Leading by Not Leading Part Deux

Church in my city - Imgur

Today’s story is about leading by not leading. When we think about leadership, we often think of a person at the head of the organization, persuading and influencing others to follow, yet sometimes it is more effective to let the followers lead.

The other night my father told me about a meeting he went to a few months ago of all of the parishioners of St. John’s by the Lake (or St. John’s by the Fairway as we affectionately call it, as it is next door to the local golf course.  The photo above is not a photo of St. John’s by the Lake, I just loved the sign). Recently, after heated debate, the governing body of the church (the synod), decided that each parish could decide whether or not to conduct marriage ceremonies for gay and lesbian couples. Many people representing local parishes at the synod spoke strongly against the idea of celebrating gay and lesbian marriages in the church.

When St. John’s by the Lake priest returned to his home parish, he called a meeting of the parish community. Keep in mind that the members of this church are typically wealthy, conservative and older. After a lively debate, the community voted 85% in favour of conducting marriage ceremonies for gay and lesbian couples. What was most interesting, is while the parish priest had a personal position on this issue, he stepped back from a formal leadership role and let the community make its own decision. He led by not leading.

Whether or not you agree with lesbian and gay marriages isn’t the point here – although I believe that the decision of St. John’s by the Lake is on the right side of history you have a right you your opinion. (Just don’t comment on the issue of gay marriage on this blog… that’s not what this post is about, and I won’t publish it).  The point is that sometimes leaders need to step back and let the followers make key decisions. Otherwise, you may lose them as followers. It’s not to say that there aren’t times when you need to force followers to make difficult changes, but often they will fail if the followers aren’t ready for them.  Thus, sometimes, leading by not leading is the only way to go.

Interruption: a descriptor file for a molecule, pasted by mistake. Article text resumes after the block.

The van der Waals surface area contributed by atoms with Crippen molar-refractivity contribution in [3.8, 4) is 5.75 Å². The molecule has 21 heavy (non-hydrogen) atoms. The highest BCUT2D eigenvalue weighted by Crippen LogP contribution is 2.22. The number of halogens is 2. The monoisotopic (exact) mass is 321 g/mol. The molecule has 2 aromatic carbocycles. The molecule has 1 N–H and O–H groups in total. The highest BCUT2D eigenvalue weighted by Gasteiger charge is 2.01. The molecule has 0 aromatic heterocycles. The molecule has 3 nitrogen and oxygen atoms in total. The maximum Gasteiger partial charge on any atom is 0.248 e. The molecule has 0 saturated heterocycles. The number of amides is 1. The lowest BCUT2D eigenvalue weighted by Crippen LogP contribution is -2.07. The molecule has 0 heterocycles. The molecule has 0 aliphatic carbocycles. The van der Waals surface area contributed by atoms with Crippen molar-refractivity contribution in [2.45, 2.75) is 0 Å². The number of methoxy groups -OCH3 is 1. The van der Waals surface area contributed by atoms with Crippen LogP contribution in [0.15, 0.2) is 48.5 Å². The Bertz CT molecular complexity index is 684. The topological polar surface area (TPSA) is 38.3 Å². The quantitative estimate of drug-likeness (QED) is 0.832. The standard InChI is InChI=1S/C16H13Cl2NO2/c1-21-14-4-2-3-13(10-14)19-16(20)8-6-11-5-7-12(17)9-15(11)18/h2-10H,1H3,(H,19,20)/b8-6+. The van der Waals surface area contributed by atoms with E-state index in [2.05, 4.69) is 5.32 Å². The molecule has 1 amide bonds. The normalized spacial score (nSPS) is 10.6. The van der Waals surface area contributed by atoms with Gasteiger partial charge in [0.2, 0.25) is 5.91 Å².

4 replies »

  1. I agree with your statement though I have a bit of a problem in the context in which you present it.

    Upper management, in this case, has a policy & procedure manual which covers this area of concern. Instead of taking responsibility for following or changing the policy/procedure they abdicate their leadership responsibilities and force their followers to make the decision without guidance of any kind.

    Middle management then steps back in the same fashion and refuses to stand up for his views abdicating his leadership responsibilities to his followers.

    We now have the tail deciding how to wag the dog. Since there are many tails (linked organization bodies) that are now making the decision, any difference in the followers decisions will only weaken the organization leading to upper managements inability to lead in the future.

    There are many ways to lead without leading, this is not one of them. If management hasn’t got the balls to stick with the vision or call for change then they need to be replaced before there is no longer an organization to lead.

    In my opinion anyways……..,

  2. Hi Colleen,
    I won’t comment on the particular instance you describe. I will just say that I find it a little ironic in that what you’re calling leading by not leading’ is what I call leadership. It goes right to the heart of what you and I see so differently. The fact that you see anything other than explicit directing of others as ‘not leading’ is a little concerning as it is pretty old-fashioned and arguably not a very effective form of leadership except perhaps in times of crisis. We all need to embrace an understanding of leadership that includes choosing from an array of leadership roles (listening being one) based on an assessment of which role would be most helpful in a given instance. If you watch Captain Picard – a universally recognized leader – he often lets his team do the talking and disagreeing/persuading, etc. while he listens and asks questions. This is the heart of good leadership – playing that facilitative role that enables good discussion leading to good decisions!

  3. Hi Annemarie, nice to see you back. As usual, you hit the nail on the head with respect to the idea that leadership is only about “being the leader”, but includes an array of leadership roles depending upon the situation. That was the whole point of the post. The title was meant to juxtapose the the idea that leadership can occur even when it doesn’t fit the old-school idea of leadership (hence, leading by not leading).

    That said, the definition of leadership (at least according to the academics who study it), is that a leader is someone who influences members of a group or organization to achieve a joint goal. The key word is influence. So leadership is about the effective use of influence. How you influence others really depends on the situation. And we’re back to the beginning.

    Hope to see you soon.


  4. True – it all comes down to influence. And I have to admit I am far more interested in how you leverage influence when you don’t have authority than when you do … how do you get someone to listen and pay attention to you when they don’t have to? As always, I enjoy our backing and forth on these issues.


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